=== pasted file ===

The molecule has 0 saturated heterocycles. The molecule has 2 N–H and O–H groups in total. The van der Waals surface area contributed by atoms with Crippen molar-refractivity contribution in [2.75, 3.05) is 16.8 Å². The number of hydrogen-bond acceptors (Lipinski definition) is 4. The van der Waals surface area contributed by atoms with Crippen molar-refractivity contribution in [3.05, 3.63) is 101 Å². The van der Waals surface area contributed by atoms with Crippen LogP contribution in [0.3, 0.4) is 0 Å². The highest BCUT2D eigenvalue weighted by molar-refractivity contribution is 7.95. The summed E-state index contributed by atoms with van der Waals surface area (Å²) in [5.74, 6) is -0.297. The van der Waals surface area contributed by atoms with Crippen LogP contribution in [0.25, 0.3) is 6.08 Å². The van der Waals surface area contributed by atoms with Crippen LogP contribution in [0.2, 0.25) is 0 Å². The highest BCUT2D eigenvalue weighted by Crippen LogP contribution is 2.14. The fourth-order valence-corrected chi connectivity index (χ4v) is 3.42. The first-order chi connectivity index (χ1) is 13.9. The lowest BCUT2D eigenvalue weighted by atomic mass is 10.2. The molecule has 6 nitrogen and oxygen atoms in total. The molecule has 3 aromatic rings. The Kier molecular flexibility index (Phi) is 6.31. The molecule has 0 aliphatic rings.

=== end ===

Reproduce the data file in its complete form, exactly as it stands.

The molecule has 0 saturated heterocycles. The molecule has 2 N–H and O–H groups in total. The van der Waals surface area contributed by atoms with Crippen molar-refractivity contribution in [2.75, 3.05) is 16.8 Å². The number of hydrogen-bond acceptors (Lipinski definition) is 4. The van der Waals surface area contributed by atoms with Crippen molar-refractivity contribution in [3.05, 3.63) is 101 Å². The van der Waals surface area contributed by atoms with Crippen LogP contribution in [0.3, 0.4) is 0 Å². The highest BCUT2D eigenvalue weighted by molar-refractivity contribution is 7.95. The summed E-state index contributed by atoms with van der Waals surface area (Å²) in [5.74, 6) is -0.297. The van der Waals surface area contributed by atoms with Crippen LogP contribution in [0.25, 0.3) is 6.08 Å². The van der Waals surface area contributed by atoms with Crippen LogP contribution in [0.2, 0.25) is 0 Å². The highest BCUT2D eigenvalue weighted by Crippen LogP contribution is 2.14. The fourth-order valence-corrected chi connectivity index (χ4v) is 3.42. The first-order chi connectivity index (χ1) is 13.9. The lowest BCUT2D eigenvalue weighted by atomic mass is 10.2. The molecule has 6 nitrogen and oxygen atoms in total. The molecule has 3 aromatic rings. The Kier molecular flexibility index (Phi) is 6.31. The molecule has 0 aliphatic rings.